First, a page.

The photo hangs over Alpert's favorite chair in his Ponte Vedra Beach house, a corner post from which he can see the golf course and lake off to the east.

He's looking at a book with a grainy photo of Miller's Army Air Force band, posed in front of planes on a British air base. That's Alpert in the back row.

He points out the musicians he knows, puzzles over the ones whose names no longer come to him. He smiles: "Bunch o' bums."

Alpert is 92 now, and his memory - of things that happened decades ago, of things that happened minutes ago - is failing him.

He gets frustrated sometimes, tapping his fingers on his forehead as if that could knock down the dam blocking his memories, bring them flooding back.

But he's still able to uncork a wry smile at his predicament. "I do remember well enough from time to time," he says. "Well enough to fake it."

'Big instrument, little boy'

Trigger Alpert's real first name is Herman, but he's been Trigger since he was 5 or 6. It might have been taken from a character in a cowboy movie at the Rialto in Indianapolis, but he's not sure about that.

What he is sure about is that "Trigger" is a darn sight better than "Herman;" for a be-bopping bassist, it does have a certain snap to it, doesn't it?

And he's sure that the first time he picked up a gigantic double-bass, he could play it. He was a teenager, and it was made for him. He got it.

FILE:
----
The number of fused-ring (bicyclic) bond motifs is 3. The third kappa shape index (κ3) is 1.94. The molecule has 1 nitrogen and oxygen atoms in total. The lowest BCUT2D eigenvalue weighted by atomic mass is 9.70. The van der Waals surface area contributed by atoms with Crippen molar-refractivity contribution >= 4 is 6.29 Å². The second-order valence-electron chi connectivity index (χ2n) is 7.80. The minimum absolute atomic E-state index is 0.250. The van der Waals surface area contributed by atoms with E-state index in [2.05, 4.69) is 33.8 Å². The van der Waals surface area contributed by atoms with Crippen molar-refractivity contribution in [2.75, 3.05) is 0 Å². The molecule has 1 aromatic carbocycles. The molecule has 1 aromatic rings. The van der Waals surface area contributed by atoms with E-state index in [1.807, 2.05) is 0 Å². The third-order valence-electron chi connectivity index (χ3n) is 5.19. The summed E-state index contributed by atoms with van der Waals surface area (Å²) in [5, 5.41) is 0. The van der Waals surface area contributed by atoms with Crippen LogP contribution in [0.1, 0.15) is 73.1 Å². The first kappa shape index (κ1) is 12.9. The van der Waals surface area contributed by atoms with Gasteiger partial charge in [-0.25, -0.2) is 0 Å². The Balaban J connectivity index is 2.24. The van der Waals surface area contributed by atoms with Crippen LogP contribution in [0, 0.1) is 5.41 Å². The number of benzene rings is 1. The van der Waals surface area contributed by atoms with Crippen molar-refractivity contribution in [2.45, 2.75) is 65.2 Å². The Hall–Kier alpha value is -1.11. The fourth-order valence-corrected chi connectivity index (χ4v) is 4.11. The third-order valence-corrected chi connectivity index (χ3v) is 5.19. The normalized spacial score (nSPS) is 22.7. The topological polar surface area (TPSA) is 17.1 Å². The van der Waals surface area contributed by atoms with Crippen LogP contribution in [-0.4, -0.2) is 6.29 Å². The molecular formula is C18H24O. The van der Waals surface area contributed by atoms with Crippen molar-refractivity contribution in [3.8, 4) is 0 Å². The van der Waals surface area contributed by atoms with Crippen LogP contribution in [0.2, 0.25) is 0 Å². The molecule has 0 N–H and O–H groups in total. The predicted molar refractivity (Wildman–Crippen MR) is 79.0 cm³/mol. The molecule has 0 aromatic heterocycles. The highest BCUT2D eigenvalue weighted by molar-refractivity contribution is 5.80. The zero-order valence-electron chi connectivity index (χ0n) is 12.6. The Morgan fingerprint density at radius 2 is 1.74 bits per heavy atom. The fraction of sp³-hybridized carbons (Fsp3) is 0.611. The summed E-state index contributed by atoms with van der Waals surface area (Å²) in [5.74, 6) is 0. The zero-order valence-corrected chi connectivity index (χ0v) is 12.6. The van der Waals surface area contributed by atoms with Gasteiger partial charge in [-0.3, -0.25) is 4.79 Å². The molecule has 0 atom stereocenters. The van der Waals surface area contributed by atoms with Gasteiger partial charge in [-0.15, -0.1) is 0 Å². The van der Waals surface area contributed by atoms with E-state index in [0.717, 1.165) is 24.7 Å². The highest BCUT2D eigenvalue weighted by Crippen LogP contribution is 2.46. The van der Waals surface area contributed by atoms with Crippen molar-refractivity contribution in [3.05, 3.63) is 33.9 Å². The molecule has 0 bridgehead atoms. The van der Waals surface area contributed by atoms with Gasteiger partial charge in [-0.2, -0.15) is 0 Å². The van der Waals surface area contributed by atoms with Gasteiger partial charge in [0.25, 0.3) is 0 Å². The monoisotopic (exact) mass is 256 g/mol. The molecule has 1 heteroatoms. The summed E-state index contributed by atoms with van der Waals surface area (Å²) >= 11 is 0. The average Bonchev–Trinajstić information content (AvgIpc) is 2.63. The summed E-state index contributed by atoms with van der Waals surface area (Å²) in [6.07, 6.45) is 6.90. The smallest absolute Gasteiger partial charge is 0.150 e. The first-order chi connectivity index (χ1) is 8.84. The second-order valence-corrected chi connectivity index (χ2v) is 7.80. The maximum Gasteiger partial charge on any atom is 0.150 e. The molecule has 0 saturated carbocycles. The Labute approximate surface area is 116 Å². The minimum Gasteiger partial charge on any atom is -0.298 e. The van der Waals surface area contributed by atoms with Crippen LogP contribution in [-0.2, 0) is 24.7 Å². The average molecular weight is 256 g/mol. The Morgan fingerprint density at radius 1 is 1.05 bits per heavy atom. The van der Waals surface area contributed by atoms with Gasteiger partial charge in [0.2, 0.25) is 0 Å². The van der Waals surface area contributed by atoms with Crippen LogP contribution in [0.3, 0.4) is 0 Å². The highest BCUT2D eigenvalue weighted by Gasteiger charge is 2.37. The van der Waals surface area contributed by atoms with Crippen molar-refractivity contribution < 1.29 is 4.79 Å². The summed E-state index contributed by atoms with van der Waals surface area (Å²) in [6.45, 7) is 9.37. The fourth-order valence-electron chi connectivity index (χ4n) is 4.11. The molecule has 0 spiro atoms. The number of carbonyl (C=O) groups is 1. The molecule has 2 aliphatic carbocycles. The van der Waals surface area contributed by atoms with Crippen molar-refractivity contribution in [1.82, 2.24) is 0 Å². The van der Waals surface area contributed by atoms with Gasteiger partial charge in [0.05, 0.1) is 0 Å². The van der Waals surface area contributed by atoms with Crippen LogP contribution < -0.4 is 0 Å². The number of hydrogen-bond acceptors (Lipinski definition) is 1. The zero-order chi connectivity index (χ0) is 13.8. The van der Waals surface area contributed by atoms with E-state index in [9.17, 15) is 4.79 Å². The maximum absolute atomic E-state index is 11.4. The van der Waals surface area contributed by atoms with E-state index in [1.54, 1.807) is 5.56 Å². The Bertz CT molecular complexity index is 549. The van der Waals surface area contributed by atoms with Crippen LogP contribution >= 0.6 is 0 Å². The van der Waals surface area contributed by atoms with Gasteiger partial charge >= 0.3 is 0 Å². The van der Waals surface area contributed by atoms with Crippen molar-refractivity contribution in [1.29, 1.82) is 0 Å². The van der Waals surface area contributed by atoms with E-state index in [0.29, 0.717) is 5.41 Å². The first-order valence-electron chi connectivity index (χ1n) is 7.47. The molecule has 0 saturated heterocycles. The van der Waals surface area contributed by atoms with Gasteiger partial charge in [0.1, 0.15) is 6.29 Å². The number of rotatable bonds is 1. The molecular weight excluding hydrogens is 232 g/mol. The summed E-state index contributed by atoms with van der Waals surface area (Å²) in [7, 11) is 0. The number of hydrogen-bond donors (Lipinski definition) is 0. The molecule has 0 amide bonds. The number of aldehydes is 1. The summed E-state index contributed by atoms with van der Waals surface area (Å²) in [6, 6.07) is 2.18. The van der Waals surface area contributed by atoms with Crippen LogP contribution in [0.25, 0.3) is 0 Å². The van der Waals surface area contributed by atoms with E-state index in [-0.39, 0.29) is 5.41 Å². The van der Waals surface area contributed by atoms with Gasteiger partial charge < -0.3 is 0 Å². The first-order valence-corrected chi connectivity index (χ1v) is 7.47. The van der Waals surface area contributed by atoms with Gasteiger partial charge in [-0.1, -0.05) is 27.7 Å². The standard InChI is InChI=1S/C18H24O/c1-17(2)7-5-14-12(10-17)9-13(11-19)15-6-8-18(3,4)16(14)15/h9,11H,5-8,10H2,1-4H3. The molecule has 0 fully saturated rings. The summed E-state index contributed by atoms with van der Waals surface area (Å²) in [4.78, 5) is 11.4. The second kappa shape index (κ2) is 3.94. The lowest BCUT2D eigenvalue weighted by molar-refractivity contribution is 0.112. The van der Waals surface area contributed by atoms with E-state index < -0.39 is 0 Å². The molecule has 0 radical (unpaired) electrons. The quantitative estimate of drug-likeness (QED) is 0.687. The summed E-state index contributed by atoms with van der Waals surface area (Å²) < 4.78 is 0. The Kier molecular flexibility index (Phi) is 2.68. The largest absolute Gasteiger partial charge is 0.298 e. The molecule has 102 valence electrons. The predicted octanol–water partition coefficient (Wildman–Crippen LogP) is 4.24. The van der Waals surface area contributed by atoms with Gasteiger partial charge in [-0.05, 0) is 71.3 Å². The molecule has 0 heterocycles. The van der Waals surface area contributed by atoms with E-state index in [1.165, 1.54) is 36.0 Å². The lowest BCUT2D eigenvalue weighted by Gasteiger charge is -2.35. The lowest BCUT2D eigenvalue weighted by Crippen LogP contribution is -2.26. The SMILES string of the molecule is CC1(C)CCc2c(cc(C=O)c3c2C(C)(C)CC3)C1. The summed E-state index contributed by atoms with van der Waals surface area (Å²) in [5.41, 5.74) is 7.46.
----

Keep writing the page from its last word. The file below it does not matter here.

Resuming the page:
"Big instrument, little boy," he says.

And jazz? That was it, after his mother took him to see Red Nichols and His Five Pennies (his father favored opera; young Trigger did not).

Alpert went to New York after studying music at Indiana University, moving into an apartment on 52nd Street with four other musicians. He was in his early 20s, and got good gigs quickly. He was playing with Alvino Rey's band when Miller - already one of the biggest stars in music - came to check him out in New York.

The invitation to join Miller's band came in September 1940. Alpert was just 24, and sat in with the group without practicing. But he wasn't intimidated. "No, not at all. I had a pretty good reputation at that point."

Miller was huge, but some critics complained that the rhythm section didn't swing. That's why Alpert was needed - because he could swing.

"They called the rhythm section stodgy," says Rob Ronzello, a Miller fan and archivist from Connecticut who's written extensively on the orchestra. "There was a noticeable difference when Trigger came in. Trigger added some bounce. When he joined the band, things really started to gel."